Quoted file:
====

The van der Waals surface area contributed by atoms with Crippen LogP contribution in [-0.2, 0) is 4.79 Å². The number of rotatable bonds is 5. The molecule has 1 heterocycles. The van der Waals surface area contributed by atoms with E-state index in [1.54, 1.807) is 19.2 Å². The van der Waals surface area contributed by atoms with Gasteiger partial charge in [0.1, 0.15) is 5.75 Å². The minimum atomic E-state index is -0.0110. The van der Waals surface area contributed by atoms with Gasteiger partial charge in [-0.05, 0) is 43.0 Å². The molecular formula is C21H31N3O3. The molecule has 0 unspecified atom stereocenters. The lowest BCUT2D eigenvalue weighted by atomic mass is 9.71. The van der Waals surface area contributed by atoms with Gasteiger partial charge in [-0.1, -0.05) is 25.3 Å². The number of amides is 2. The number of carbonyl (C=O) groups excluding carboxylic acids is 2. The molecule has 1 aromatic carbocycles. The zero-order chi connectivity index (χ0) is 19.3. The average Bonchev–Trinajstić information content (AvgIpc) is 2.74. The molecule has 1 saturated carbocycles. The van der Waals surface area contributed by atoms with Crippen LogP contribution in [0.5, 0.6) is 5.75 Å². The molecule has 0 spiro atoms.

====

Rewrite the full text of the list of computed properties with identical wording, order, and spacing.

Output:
The van der Waals surface area contributed by atoms with Crippen LogP contribution in [-0.2, 0) is 4.79 Å². The number of rotatable bonds is 5. The molecule has 1 heterocycles. The van der Waals surface area contributed by atoms with E-state index in [1.54, 1.807) is 19.2 Å². The van der Waals surface area contributed by atoms with Gasteiger partial charge in [0.1, 0.15) is 5.75 Å². The minimum atomic E-state index is -0.0110. The van der Waals surface area contributed by atoms with Gasteiger partial charge in [-0.05, 0) is 43.0 Å². The molecular formula is C21H31N3O3. The molecule has 0 unspecified atom stereocenters. The lowest BCUT2D eigenvalue weighted by atomic mass is 9.71. The van der Waals surface area contributed by atoms with Gasteiger partial charge in [-0.1, -0.05) is 25.3 Å². The number of amides is 2. The number of carbonyl (C=O) groups excluding carboxylic acids is 2. The molecule has 1 aromatic carbocycles. The zero-order chi connectivity index (χ0) is 19.3. The average Bonchev–Trinajstić information content (AvgIpc) is 2.74. The molecule has 1 saturated carbocycles. The van der Waals surface area contributed by atoms with Crippen LogP contribution in [0.5, 0.6) is 5.75 Å². The molecule has 0 spiro atoms.